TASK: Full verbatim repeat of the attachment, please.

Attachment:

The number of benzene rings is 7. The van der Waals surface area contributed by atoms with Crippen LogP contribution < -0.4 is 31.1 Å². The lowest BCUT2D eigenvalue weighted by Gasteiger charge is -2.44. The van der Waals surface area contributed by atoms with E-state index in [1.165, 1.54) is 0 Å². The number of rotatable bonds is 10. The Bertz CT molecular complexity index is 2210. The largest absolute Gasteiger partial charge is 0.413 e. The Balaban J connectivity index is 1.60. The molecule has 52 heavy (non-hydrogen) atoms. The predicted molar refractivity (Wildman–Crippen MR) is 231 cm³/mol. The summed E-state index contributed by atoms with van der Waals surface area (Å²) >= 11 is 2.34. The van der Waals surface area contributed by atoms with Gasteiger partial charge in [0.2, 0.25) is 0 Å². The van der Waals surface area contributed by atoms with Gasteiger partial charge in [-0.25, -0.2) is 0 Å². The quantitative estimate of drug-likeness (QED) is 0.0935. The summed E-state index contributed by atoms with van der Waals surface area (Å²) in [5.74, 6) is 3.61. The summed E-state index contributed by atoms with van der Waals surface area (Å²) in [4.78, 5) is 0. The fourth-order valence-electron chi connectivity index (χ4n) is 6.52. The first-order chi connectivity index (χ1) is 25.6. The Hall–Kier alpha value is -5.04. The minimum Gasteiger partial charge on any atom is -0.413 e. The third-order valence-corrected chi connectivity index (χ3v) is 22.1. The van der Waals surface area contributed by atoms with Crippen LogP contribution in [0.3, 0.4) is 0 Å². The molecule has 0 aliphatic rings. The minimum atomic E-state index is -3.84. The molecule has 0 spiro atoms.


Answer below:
The number of benzene rings is 7. The van der Waals surface area contributed by atoms with Crippen LogP contribution < -0.4 is 31.1 Å². The lowest BCUT2D eigenvalue weighted by Gasteiger charge is -2.44. The van der Waals surface area contributed by atoms with E-state index in [1.165, 1.54) is 0 Å². The number of rotatable bonds is 10. The Bertz CT molecular complexity index is 2210. The largest absolute Gasteiger partial charge is 0.413 e. The Balaban J connectivity index is 1.60. The molecule has 52 heavy (non-hydrogen) atoms. The predicted molar refractivity (Wildman–Crippen MR) is 231 cm³/mol. The summed E-state index contributed by atoms with van der Waals surface area (Å²) >= 11 is 2.34. The van der Waals surface area contributed by atoms with Gasteiger partial charge in [0.2, 0.25) is 0 Å². The van der Waals surface area contributed by atoms with Gasteiger partial charge in [-0.25, -0.2) is 0 Å². The quantitative estimate of drug-likeness (QED) is 0.0935. The summed E-state index contributed by atoms with van der Waals surface area (Å²) in [5.74, 6) is 3.61. The summed E-state index contributed by atoms with van der Waals surface area (Å²) in [4.78, 5) is 0. The fourth-order valence-electron chi connectivity index (χ4n) is 6.52. The first-order chi connectivity index (χ1) is 25.6. The Hall–Kier alpha value is -5.04. The minimum Gasteiger partial charge on any atom is -0.413 e. The third-order valence-corrected chi connectivity index (χ3v) is 22.1. The van der Waals surface area contributed by atoms with Crippen LogP contribution in [0.3, 0.4) is 0 Å². The molecule has 0 aliphatic rings. The minimum atomic E-state index is -3.84. The molecule has 0 spiro atoms.